Trade debtors

------------- x 365 days


Note that the calculation uses turnover as the denominator, as trade debtors (i.e. customers who have yet to pay) directly correlate with a company's sales.

(to March 31st)        1998      1999      2000      2001

Turnover (Łk)         4,571     6,671     8,656     9,401
Trade debtors (Łk)    1,292     2,238     2,876     4,577

Debtor collection
period (days)           103       122       121       178

With Latchways, we can see that the time taken for its customers to settle up has risen from just over three months to nearly six months. On the face of it, not a very good performance. Are Latchways relaxing trading terms to generate business?

Creditor days

Finally, trade creditors, and a return to Carpetright.

(to April 30th)        1998      1999      2000      2001

Cost of sales (Łk)  131,726   137,242   140,610   138,275
Trade creditors (Łk) 37,529    39,502    38,399    42,962

Creditor payment
period (days)           104       105       100       113

The trade creditor payment period (or "creditor days") is defined as

Trade creditors

--------------- x 365 days

  Cost of Sales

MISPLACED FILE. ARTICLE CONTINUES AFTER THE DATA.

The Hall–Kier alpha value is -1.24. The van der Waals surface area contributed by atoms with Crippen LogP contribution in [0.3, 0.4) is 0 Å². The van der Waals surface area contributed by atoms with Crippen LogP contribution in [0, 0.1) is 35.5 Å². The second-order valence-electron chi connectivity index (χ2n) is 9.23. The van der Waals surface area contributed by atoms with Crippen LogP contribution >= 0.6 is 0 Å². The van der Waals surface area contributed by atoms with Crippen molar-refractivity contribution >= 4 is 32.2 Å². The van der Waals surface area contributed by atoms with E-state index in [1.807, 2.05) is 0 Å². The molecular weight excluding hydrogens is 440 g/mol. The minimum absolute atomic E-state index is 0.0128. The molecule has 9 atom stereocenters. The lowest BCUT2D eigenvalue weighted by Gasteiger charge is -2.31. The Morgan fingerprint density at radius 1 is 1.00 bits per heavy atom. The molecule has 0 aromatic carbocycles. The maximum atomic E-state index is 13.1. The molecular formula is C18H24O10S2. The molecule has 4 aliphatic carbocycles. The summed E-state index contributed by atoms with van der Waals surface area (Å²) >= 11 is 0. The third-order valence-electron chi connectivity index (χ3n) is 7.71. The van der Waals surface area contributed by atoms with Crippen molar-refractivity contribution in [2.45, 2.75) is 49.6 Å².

Again, a company's cost of sales is used in this formula as that accounting figure, unlike turnover, incorporates creditor (i.e. payments to suppliers) values in its calculation.

With Carpetright then, there's nothing much to worry about. The time taken to pay suppliers has remained both relatively stable and consistently greater than the time taken to clear the supplied stock.

(Indeed, after taking delivery, if it then takes 75 to days to sell the carpet but 113 days to pay the supplier, Carpetright therefore has the benefit of 38 days' worth of interest on the money owed to the supplier!)


Any accounting analysis must bear in mind that balance sheets are "snapshots in time" and the timing of sales close to the year-end can distort the overall picture. Also, there is the possibility of seasonal distortions. For instance, the December stock levels of a toy retailer will be completely different to those seen during June.

Rather than use any balance sheet ratio in isolation, further company clues can help gauge the true working capital performance.

Reviewing the earlier examples, we noted that Carpetright's "stock days" for 2001 had risen quite sharply -- a sign that customers were not buying carpet?